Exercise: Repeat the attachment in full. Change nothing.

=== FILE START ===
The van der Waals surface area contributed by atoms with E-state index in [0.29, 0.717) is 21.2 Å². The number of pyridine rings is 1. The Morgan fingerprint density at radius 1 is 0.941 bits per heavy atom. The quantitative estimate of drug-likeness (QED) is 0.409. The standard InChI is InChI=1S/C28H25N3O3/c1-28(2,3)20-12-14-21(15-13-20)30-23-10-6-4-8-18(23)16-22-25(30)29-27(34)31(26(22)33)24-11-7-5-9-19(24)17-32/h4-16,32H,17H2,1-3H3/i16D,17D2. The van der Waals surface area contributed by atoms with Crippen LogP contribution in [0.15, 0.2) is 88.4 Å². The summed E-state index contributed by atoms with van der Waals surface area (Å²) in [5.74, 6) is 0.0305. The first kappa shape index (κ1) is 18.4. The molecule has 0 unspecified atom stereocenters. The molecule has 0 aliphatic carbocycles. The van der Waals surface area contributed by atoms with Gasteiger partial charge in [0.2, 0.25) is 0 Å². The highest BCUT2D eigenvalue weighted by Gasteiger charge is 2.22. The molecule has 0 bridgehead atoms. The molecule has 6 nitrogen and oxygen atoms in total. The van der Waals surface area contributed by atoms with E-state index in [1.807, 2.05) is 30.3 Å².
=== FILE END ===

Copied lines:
The van der Waals surface area contributed by atoms with E-state index in [0.29, 0.717) is 21.2 Å². The number of pyridine rings is 1. The Morgan fingerprint density at radius 1 is 0.941 bits per heavy atom. The quantitative estimate of drug-likeness (QED) is 0.409. The standard InChI is InChI=1S/C28H25N3O3/c1-28(2,3)20-12-14-21(15-13-20)30-23-10-6-4-8-18(23)16-22-25(30)29-27(34)31(26(22)33)24-11-7-5-9-19(24)17-32/h4-16,32H,17H2,1-3H3/i16D,17D2. The van der Waals surface area contributed by atoms with Crippen LogP contribution in [0.15, 0.2) is 88.4 Å². The summed E-state index contributed by atoms with van der Waals surface area (Å²) in [5.74, 6) is 0.0305. The first kappa shape index (κ1) is 18.4. The molecule has 0 unspecified atom stereocenters. The molecule has 0 aliphatic carbocycles. The van der Waals surface area contributed by atoms with Gasteiger partial charge in [0.2, 0.25) is 0 Å². The highest BCUT2D eigenvalue weighted by Gasteiger charge is 2.22. The molecule has 0 bridgehead atoms. The molecule has 6 nitrogen and oxygen atoms in total. The van der Waals surface area contributed by atoms with E-state index in [1.807, 2.05) is 30.3 Å².